The Budget Committee reported back from its deliberations and suggested a decision to increase the staffing of the Secretariat and increase the budget accordingly, which was adopted. The committee had considered issues such as the role of consultants, the role of the trustee and the ability to recruit and absorb new staff. It also noted that the Board will need to provide additional guidance to the Secretariat on some of its functions and opportunities to streamline them. The decision is to increase the staff to 100 positions at the end of 2016 and 140 positions at the end of 2017. The administrative budget will increase to USD 35.8 million, also reflecting the cost of holding a fourth Board Meeting this year.
Appointing a new Executive Director: The current ED, Hela Cheikhrouhou, has announced that she will not seek a second term after her initial term ends in September 2016. The Board considered matters in a closed executive session, including the Performance Review of the ED and the Process for the Appointment of a new ED.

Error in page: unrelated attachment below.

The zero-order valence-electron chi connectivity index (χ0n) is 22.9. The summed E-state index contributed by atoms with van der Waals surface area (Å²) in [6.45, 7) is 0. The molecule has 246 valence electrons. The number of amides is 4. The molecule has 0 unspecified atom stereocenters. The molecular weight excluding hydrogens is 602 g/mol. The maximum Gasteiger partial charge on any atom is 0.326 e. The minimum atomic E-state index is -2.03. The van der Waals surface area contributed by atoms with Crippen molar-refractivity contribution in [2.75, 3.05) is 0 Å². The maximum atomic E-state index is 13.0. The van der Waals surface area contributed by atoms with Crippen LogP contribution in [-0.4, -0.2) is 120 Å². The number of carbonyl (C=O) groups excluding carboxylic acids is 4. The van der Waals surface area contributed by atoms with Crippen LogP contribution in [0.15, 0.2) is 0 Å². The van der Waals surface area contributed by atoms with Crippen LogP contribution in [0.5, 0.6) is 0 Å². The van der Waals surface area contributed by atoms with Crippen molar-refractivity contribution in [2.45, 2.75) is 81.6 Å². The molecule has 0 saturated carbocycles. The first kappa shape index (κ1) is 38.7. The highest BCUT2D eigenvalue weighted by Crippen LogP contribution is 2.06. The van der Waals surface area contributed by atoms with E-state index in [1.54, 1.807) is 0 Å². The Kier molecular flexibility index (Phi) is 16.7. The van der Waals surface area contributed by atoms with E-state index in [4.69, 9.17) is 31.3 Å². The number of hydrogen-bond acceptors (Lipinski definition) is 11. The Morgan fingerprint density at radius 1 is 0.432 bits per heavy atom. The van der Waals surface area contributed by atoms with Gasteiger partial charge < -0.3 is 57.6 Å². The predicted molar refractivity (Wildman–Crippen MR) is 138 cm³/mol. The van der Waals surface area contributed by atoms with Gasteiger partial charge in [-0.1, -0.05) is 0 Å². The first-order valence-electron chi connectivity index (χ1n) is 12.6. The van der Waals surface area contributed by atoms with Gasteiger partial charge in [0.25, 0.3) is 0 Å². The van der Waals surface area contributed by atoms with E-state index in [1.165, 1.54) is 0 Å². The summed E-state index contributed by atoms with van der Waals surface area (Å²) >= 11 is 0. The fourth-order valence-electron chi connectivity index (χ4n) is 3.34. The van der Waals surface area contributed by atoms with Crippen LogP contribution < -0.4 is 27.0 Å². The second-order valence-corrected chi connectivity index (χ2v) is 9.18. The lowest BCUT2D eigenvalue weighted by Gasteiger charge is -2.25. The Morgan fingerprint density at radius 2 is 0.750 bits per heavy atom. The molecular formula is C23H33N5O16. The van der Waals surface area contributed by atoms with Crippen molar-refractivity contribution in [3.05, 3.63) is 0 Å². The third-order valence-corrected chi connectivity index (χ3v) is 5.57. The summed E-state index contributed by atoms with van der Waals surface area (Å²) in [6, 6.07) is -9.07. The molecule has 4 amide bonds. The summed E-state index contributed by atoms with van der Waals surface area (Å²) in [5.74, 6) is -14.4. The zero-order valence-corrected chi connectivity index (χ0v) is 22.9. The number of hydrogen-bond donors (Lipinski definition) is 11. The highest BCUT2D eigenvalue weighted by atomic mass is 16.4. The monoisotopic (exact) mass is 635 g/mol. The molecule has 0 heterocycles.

Policy Gaps – Accreditation Master Agreements and Risks
While the Fund has already approved its first set of projects, policy gaps remain; particularly the legal agreements the fund needs to conclude with accredited entities, known as the Accreditation Master Agreements (AMAs), and risks.
AMAs can be contentious and take a lot of time, holding up the implementation of approved activities. Since some aspects of the agreements are confidential, and were therefore discussed in a closed session. Details will emerge subsequently.
On risks, a paper was produced which includes a risk register and interim investment guidelines with caps for certain types of investments in order to reduce concentration risk. There were serious concerns about the proposed caps- rigidity can prevent the Fund from being flexible enough to invest where it can be most impactful. Many concerns were raised regarding limitations to the financing available for public sector grants and regarding co-financing requirements for loans to the public as well as private sectors. Ultimately, only a revised risk register was adopted but a decision on the proposed risk investment guidelines have been differed to the next Board meeting.